Being an artist can be a lonely calling. Even if you aren’t an introvert by nature like many artists are, the reality of life as an artist is that you’re not often working around others. This idea that you have to do everything yourself, originally stemming from necessity, can become very ingrained and actually work to your disadvantage.
As your business grows, you may reach a crossroads where the strategic choices you make will cause you to either grow or wither. Eventually the cost of doing everything yourself will outweigh the cost of paying an hourly wage to an employee, and you’ll need to hire a studio assistant in order to see your business grow and avoid burnout.
So how do you make the leap from lone wolf to leader of a team? Let’s take a look at the signs that it may be time to hire a studio assistant (or other kind of help), and some key points you need to keep in mind to make a successful hire that will be good for your art business.
Signs that it’s time to hire a studio assistant:
You’re raising your prices regularly but are still too busy
This is a huge one, and a problem we often see in professional artists in the Association who have been implementing the lessons they’ve learned in How to Sell Your Art Online for several years and are seeing success- but haven’t yet taken the leap to scale up their business with an employee. If you are working hard, finding that you’re raising your prices again and again but still very busy, it may be time to hire help.
You’re meeting your sales goals but feeling burned out
This really ties in with the previous sign. If you’ve set ambitious but realistic sales goals and you’re meeting them, that’s great! There’s a lot you’re doing right! But if your success is accompanied with a feeling of burnout, it’s likely that you need to: a) take a vacation, and b) consider hiring an assistant.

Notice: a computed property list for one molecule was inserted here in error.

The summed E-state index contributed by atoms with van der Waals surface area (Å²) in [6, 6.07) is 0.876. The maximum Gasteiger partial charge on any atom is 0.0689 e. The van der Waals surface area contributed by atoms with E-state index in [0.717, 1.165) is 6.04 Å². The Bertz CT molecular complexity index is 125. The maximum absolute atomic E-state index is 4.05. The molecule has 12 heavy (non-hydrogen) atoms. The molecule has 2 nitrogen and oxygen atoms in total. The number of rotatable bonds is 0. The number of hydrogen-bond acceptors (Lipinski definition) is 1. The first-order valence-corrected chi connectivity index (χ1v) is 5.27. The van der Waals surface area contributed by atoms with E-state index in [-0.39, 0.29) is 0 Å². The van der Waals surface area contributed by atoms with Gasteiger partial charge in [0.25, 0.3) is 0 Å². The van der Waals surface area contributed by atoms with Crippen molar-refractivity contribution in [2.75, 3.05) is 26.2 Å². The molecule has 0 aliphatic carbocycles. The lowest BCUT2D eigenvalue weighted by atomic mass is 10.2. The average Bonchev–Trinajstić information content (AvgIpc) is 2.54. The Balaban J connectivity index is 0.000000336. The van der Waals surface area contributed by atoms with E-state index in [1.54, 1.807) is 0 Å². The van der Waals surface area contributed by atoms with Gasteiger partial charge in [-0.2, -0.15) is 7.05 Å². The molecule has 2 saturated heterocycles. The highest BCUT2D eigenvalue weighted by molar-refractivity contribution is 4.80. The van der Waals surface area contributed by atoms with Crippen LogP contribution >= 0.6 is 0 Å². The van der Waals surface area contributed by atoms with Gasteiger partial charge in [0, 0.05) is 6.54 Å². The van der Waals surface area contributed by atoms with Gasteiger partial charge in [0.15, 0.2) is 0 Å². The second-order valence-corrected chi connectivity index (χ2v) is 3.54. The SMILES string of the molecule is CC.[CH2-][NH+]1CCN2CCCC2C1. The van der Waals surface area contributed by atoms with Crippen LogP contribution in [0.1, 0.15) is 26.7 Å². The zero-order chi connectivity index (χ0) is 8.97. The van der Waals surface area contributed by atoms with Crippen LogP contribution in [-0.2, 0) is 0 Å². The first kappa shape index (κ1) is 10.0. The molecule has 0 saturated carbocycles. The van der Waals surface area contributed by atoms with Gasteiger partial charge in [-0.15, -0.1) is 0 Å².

How to hire help
Determine what you need.
Do you need an office manager to handle invoicing, supplies purchasing, and communications? Someone to clean and organize your space? A salesperson? Someone to prep and assemble parts of your work? All of these are different jobs with different skills required, so you need to have a clear picture of your expectations in mind before you begin the process of interviewing and hiring.
It’s tempting to think you can just hire a studio assistant and expect them to do everything you don’t want to do. But the reality is that some of the things you need done are just as specialized as your art, and take specific training and personality traits.
Take a look at the work you’re doing now: what is the most time consuming part of your job right now that doesn’t require the special skills you bring to the table as an artist? Hire someone else to do that job so you can give the time you need to actually making and marketing the art, and still find time for rest.
Know where to look.
The right place to look for the perfect employee will vary depending on what it is you need. Here are some ideas:
- Classifieds like Craigslist
- Put the word out on your blog/social media/mailing list that you’re hiring, and ask your audience to share your job listing with anyone they know who might be a good fit. Be careful you’re hiring someone who wants to do that job, not just a younger artist who wants to learn from you on your dime.
- If you’re hiring someone just for communication, scheduling, and handling your digital marketing, you might consider sites like Upwork.com or PriorityVA.com (if you want a true professional).
- Inquire through galleries
- Ask artist organizations/advocacy groups
- Ask other artists with employees directly (it’s really okay to do this!)
Know how much to pay them.
Once you’ve determined exactly what you need from an employee, do some research on a site like Glassdoor to figure out the median wage in your area for that job description.
Write a thorough job description.